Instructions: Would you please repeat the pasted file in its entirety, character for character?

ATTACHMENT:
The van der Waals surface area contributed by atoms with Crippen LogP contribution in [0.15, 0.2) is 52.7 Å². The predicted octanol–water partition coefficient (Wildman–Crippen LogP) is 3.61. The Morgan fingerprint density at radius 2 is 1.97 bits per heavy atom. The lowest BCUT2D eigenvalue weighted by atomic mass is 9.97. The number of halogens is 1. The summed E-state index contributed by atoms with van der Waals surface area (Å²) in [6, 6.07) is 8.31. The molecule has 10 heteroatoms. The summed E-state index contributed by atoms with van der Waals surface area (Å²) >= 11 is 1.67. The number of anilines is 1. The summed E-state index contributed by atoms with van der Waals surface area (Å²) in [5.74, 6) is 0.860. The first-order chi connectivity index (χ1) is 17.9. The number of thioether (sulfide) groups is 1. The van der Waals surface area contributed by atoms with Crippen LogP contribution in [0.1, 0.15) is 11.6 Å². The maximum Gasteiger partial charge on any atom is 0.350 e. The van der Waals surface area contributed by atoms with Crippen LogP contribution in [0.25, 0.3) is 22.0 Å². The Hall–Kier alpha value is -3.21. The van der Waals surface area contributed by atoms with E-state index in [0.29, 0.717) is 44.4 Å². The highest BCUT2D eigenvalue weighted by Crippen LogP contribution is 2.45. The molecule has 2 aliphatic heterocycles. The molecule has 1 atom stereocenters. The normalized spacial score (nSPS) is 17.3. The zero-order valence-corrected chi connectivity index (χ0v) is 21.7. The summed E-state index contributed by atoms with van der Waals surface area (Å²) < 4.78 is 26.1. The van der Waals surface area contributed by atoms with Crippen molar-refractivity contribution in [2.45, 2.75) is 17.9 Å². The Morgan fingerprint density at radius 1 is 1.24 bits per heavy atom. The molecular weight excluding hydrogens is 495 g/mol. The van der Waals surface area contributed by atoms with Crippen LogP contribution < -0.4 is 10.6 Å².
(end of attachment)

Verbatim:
The van der Waals surface area contributed by atoms with Crippen LogP contribution in [0.15, 0.2) is 52.7 Å². The predicted octanol–water partition coefficient (Wildman–Crippen LogP) is 3.61. The Morgan fingerprint density at radius 2 is 1.97 bits per heavy atom. The lowest BCUT2D eigenvalue weighted by atomic mass is 9.97. The number of halogens is 1. The summed E-state index contributed by atoms with van der Waals surface area (Å²) in [6, 6.07) is 8.31. The molecule has 10 heteroatoms. The summed E-state index contributed by atoms with van der Waals surface area (Å²) >= 11 is 1.67. The number of anilines is 1. The summed E-state index contributed by atoms with van der Waals surface area (Å²) in [5.74, 6) is 0.860. The first-order chi connectivity index (χ1) is 17.9. The number of thioether (sulfide) groups is 1. The van der Waals surface area contributed by atoms with Crippen LogP contribution in [0.1, 0.15) is 11.6 Å². The maximum Gasteiger partial charge on any atom is 0.350 e. The van der Waals surface area contributed by atoms with Crippen LogP contribution in [0.25, 0.3) is 22.0 Å². The Hall–Kier alpha value is -3.21. The van der Waals surface area contributed by atoms with E-state index in [0.29, 0.717) is 44.4 Å². The highest BCUT2D eigenvalue weighted by Crippen LogP contribution is 2.45. The molecule has 2 aliphatic heterocycles. The molecule has 1 atom stereocenters. The normalized spacial score (nSPS) is 17.3. The zero-order valence-corrected chi connectivity index (χ0v) is 21.7. The summed E-state index contributed by atoms with van der Waals surface area (Å²) < 4.78 is 26.1. The van der Waals surface area contributed by atoms with Crippen molar-refractivity contribution in [2.45, 2.75) is 17.9 Å². The Morgan fingerprint density at radius 1 is 1.24 bits per heavy atom. The molecular weight excluding hydrogens is 495 g/mol. The van der Waals surface area contributed by atoms with Crippen LogP contribution < -0.4 is 10.6 Å².